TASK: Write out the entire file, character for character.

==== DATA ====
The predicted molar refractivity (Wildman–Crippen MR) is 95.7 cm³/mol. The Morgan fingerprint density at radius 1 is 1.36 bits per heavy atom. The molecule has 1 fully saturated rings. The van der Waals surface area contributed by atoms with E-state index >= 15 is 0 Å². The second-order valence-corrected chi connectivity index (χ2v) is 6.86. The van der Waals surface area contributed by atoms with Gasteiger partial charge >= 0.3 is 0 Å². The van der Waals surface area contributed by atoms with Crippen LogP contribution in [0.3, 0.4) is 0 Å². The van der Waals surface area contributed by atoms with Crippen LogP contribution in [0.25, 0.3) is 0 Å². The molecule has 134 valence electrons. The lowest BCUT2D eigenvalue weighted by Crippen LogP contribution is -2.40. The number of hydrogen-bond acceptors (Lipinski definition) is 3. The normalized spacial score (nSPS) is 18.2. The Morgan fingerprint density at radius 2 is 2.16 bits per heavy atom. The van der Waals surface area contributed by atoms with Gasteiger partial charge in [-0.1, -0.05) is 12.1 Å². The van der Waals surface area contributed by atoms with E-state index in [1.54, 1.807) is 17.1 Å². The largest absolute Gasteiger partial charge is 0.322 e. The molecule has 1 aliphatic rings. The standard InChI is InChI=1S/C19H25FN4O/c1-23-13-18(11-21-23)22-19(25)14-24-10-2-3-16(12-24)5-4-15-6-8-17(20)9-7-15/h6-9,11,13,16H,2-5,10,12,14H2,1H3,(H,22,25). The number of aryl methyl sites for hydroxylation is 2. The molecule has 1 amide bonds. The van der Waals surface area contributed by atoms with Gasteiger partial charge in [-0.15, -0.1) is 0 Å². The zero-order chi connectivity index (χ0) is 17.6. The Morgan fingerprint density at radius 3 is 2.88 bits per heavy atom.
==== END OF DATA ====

The predicted molar refractivity (Wildman–Crippen MR) is 95.7 cm³/mol. The Morgan fingerprint density at radius 1 is 1.36 bits per heavy atom. The molecule has 1 fully saturated rings. The van der Waals surface area contributed by atoms with E-state index >= 15 is 0 Å². The second-order valence-corrected chi connectivity index (χ2v) is 6.86. The van der Waals surface area contributed by atoms with Gasteiger partial charge >= 0.3 is 0 Å². The van der Waals surface area contributed by atoms with Crippen LogP contribution in [0.3, 0.4) is 0 Å². The van der Waals surface area contributed by atoms with Crippen LogP contribution in [0.25, 0.3) is 0 Å². The molecule has 134 valence electrons. The lowest BCUT2D eigenvalue weighted by Crippen LogP contribution is -2.40. The number of hydrogen-bond acceptors (Lipinski definition) is 3. The normalized spacial score (nSPS) is 18.2. The Morgan fingerprint density at radius 2 is 2.16 bits per heavy atom. The van der Waals surface area contributed by atoms with Gasteiger partial charge in [-0.1, -0.05) is 12.1 Å². The van der Waals surface area contributed by atoms with E-state index in [1.54, 1.807) is 17.1 Å². The largest absolute Gasteiger partial charge is 0.322 e. The molecule has 1 aliphatic rings. The standard InChI is InChI=1S/C19H25FN4O/c1-23-13-18(11-21-23)22-19(25)14-24-10-2-3-16(12-24)5-4-15-6-8-17(20)9-7-15/h6-9,11,13,16H,2-5,10,12,14H2,1H3,(H,22,25). The number of aryl methyl sites for hydroxylation is 2. The molecule has 1 amide bonds. The van der Waals surface area contributed by atoms with Gasteiger partial charge in [-0.15, -0.1) is 0 Å². The zero-order chi connectivity index (χ0) is 17.6. The Morgan fingerprint density at radius 3 is 2.88 bits per heavy atom.